Canada defeats Russia in opener at World Juniors (HIGHLIGHTS)

Dec 27 2016, 9:24 am

Tournament organizers aren’t fooling around this year, beginning with Canada-Russia on Day 1 of the World Juniors. These two great hockey rivals never seem to disappoint entertainment-wise, and Monday’s game at the Air Canada Centre in Toronto – filled with goals, chippy play, and taunting – was no exception.

The story of this game was discipline. Russia gave Canada six power plays to work with, and the host country made them pay. Canada was clinical, scoring three times with the man advantage on the evening.

While the power play was a nice sign, goaltending could become an issue yet again for Canada. Starting goalie Carter Hart didn’t look particularly sharp, allowing three goals on just 17 shots.

Still, Canada looked impressive in their opening game, defeating Russia 5-3.

“A real good start for us, a pretty spirited game,” said Team Canada captain Dylan Strome. “Both teams were definitely fired up and ready to play.”

Here’s how it all happened:

Great start for Canada

Canada got off to a great start in this one, taking the lead 3:11 into the first period. Kelowna’s Tyson Jost scored on a beautiful deke to the backhand after being set-up with a terrifically patient play by defenceman Philippe Myers.

Cue Canada’s second national anthem… “HOLLA HOLLA, WE DEM BOYZ!”

Interesting thing about Myers, he’s 6-foot-5 and skilled. Somehow he went undrafted in the 2015 NHL Draft. Amazing how that could possibly happen.

That sounds… painful.

Revenge of the fist pumping Russians

Canada was in full control for half a period until Canadiens first rounder Mikhail Sergachev’s shot through traffic found the back of the net. It was only Russia’s second shot on net in the game.

Canada takes control in 2nd

The game remained deadlocked at one for over 23 minutes of game time, until Canada began to take over.

With Canada on the power play, defenceman Thomas Chabot dragged the puck into the middle of the ice, feeding Matthew Barzal, who froze everyone and set up Strome with a great pass through Russia’s box. Strome made no mistake, converting on a one-timer that beat Russian goaltender Ilya Samsonov.

While the 2-1 goal was pure skill and execution on the power play, the goal to make it 3-1 was all grit and determination.

After stealing a pass and setting up his teammate in the slot, Nicolas Roy decided to do the job himself. He asserted himself, bumping everyone out of the way – including his teammate – and scoring on a wrist shot to the stick side.

Game of inches

Before extending their lead, Canada was lucky not to fall behind. Russia hit a post with under nine minutes left in the second period with the score 1-1.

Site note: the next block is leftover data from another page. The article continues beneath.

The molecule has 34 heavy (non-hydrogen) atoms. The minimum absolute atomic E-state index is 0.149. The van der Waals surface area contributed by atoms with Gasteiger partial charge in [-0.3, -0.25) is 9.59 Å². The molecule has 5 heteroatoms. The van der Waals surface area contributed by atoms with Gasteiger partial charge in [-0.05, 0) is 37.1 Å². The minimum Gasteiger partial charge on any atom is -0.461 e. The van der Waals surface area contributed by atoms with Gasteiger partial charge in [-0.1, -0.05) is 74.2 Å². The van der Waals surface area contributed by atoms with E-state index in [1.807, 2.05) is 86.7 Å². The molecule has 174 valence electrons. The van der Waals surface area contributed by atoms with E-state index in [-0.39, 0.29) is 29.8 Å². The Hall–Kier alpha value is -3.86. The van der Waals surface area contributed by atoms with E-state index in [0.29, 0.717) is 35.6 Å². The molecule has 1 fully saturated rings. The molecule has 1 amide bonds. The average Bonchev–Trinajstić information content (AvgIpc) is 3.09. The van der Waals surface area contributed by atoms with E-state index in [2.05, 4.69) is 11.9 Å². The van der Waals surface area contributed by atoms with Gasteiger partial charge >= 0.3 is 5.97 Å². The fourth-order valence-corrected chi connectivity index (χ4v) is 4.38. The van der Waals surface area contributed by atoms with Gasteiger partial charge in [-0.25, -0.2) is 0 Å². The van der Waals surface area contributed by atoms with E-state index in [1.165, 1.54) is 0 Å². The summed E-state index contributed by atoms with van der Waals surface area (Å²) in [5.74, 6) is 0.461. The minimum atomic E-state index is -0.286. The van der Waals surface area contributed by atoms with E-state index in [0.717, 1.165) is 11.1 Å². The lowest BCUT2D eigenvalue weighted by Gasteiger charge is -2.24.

They could have also fallen behind if not for the effort of Sault Ste. Marie’s Blake Speers on the penalty kill.

Speers broke his stick, but bravely dove in front of shots.

There was no hesitation from Speers, who broke his wrist in his only OHL game this season. He’s played in just four games this season, one with Sault Ste. Marie, and three with the New Jersey Devils.

Trading goals in the third period

Canada made it 4-1 just over three minutes into the third period. On the power play, Barzal was set-up in front by Pierre-Luc Dubois, who worked hard to gain possession behind the net.

Just over two minutes later, Russia got it back, as captain Kirill Kaprizov fired a wrist shot from the slot that beat Hart.

For some reason, Yegor Rykov decided to taunt the Canadian bench…

Imagine what he would do if Russia was winning? Presumably the Canadian bench told him to look at the scoreboard.

Less than four minutes later, Canada converted on an undisciplined penalty by Russia, with Strome getting his second of the game off a rebound from a shot by Barzal.

Strome gave it back to the Russian bench.

Rykov got a goal of his own to hot dog shortly after, scoring on a bad angle shot just inside the faceoff circle.

But that’s as close as Russia would come, as Canada won 5-3. Can these teams please meet again in the medal round?

“It’s a huge advantage for us [to play] against a team like Russia right out of the gate,” Barzal said. “You get into the tournament, diving head first, and it’s nice to get a real tough team under our belt so we aren’t starting behind the eight-ball like we did last year. We just need to keep ‘er going, and we need that effort every night.”

Canada will play their second game of the tournament on Tuesday against Slovakia (5 pm PT / 8 pm ET on TSN).

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